/ / Order at a RESTAURANT in Spanish, Impress the Waiter 🥂ESSENTIAL phrases

Order at a RESTAURANT in Spanish, Impress the Waiter 🥂ESSENTIAL phrases

Order at a RESTAURANT in Spanish, Impress the Waiter 🥂ESSENTIAL phrases

¿Tienes hambre? (Are you hungry?) En este video vas a aprender (In this video you will learn): cómo ordenar (how to order) in Spanish! 

So, you can go to that Latin American restaurant around the corner and get a breakfast chimichanga… NO! That’s not actually Mexican food! But yes, you’ll learn how to order any delicious Latin American food! 

The menu

If you go to a fancy restaurant, or not even that fancy, but the kind where you would make a reservation, your first encounter will be with the hostess —we use the same word! So, no problem here!

The hostess will guide you to la mesa (the table) and will hand you el menú or la carta (the menu), which should be arranged like everywhere else.. I think…

First, entradas (appetizers). Learn this word because it’s like a 3 for 1, it also means entry and entrance.  

Then, you’ll have los platos fuertes, which literally means “the strong plate”, but actually refers to the main courses, or the Entrees, like my American friends say.

Al final (at the end), los postres (the desserts).

Ordering a drink

Like in most countries, if you are in Mexico or in South America, las bebidas (drinks) come first… And el mesero (the waiter) or la mesera (the waitress) will ask you and your friend something along the lines of:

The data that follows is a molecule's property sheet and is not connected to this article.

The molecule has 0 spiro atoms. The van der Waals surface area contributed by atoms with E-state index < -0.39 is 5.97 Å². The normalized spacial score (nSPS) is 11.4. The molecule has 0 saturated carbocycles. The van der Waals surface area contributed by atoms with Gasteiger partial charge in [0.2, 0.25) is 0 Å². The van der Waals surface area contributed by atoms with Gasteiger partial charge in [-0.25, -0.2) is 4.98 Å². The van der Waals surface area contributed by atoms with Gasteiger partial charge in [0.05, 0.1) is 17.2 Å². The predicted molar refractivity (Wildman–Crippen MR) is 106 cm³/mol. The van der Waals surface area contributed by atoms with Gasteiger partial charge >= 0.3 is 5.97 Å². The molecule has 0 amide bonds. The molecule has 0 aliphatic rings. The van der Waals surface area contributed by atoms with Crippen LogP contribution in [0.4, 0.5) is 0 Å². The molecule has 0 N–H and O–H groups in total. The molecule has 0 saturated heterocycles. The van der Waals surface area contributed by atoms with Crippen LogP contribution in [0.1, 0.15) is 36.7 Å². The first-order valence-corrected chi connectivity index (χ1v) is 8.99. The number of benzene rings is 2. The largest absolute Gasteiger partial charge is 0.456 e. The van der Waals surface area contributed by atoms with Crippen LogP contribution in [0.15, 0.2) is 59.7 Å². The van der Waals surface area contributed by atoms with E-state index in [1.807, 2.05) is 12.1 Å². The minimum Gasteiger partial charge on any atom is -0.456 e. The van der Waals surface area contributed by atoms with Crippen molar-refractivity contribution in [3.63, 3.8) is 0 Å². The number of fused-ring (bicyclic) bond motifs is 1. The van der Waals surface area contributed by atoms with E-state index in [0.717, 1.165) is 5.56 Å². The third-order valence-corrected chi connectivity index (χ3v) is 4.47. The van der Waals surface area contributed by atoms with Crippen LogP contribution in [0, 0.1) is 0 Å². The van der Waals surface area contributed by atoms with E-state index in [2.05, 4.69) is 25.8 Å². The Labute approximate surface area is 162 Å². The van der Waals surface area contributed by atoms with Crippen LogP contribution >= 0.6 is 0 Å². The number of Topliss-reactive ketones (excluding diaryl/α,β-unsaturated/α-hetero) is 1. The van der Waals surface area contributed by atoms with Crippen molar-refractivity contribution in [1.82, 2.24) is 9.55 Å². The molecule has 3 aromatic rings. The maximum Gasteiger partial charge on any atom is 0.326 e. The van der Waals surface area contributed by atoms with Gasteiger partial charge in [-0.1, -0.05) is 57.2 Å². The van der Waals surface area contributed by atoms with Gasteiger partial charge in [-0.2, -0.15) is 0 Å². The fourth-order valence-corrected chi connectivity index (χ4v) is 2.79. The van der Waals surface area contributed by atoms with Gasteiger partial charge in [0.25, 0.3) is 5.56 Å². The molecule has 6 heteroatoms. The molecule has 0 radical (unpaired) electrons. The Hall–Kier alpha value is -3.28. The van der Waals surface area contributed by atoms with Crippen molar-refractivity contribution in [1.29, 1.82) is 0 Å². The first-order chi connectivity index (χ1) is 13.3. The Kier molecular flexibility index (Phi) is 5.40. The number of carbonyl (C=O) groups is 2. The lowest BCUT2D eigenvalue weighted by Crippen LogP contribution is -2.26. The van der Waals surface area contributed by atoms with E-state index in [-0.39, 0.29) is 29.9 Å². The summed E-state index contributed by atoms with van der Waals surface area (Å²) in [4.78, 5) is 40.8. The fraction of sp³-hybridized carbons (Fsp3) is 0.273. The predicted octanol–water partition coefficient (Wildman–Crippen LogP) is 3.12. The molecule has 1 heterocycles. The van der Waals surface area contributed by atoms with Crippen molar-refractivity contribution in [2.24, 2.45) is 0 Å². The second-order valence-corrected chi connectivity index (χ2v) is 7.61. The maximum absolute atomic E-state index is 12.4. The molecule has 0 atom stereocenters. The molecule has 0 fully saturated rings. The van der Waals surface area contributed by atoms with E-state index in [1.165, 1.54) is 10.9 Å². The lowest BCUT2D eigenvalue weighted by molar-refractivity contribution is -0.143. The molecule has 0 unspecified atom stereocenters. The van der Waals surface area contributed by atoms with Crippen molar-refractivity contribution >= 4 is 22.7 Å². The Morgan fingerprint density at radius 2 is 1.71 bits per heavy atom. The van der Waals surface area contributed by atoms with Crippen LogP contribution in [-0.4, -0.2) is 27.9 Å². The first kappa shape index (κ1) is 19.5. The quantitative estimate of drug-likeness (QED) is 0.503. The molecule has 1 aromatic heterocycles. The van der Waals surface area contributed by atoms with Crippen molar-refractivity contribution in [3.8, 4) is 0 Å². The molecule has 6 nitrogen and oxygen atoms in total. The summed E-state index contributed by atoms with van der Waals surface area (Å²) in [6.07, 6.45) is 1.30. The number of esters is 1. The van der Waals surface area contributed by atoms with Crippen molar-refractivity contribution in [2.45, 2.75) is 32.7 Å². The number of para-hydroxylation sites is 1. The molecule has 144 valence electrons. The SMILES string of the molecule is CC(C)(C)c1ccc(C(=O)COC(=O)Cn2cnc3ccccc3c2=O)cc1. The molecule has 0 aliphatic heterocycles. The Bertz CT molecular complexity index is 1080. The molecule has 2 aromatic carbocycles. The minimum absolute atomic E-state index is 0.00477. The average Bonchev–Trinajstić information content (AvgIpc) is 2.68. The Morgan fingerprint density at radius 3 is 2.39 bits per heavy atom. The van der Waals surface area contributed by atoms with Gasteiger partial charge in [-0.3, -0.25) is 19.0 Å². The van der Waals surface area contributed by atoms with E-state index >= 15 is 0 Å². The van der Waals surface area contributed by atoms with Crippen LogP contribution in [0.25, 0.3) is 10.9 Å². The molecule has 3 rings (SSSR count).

• ¿Desean algo de tomar? 
  • ¿Les ofrezco algo de tomar? 
  • ¿Les traigo algo de tomar?

They all mean: “Do you want something to drink?” Regardless of how el mesero says this, the keywords here are: “algo de tomar” (something to drink).

You can order agua (water), refresco (soft drink or soda), or cerveza (beer). 

How do you order? There are so many ways, but I want you to share with you the easiest, which is also a CHUNK that will be helpful for other kinds of conversations beyond the confines of un restaurante (a restaurant). 

You just have to remember to smile and say por favor (please) at the end. 

  • Para mí (For me)

If you are ordering for someone else, say : 

  • Para él (For him)
  • Para ella (For her)

Example sentences:

  • Para mí, una Coca Cola de dieta, por favor (For me, a Diet Coke, please) 
  • Para ella, una corona, por favor (For her, a Corona, please) —or any other cerveza, since that word has a bad rep now
  • Para él, agua, por favor (For him, water, please)

Not ready to order yet?

Now, when el mesero comes back to la mesa (the table) con las bebidas (with the drinks), they might ask: ¿Están listos para ordenar?

Pay attention to the keywords: listos (ready) and ordenar (to order).

You and your friend are still looking at la carta (the menu), so you’re not ready to order yet. Hence, you say:

  • Todavía no estamos listos. (We’re not ready yet.)

But since I want  to make this as easy as possible for you, if you are not ready to order yet, you can always use this phrase: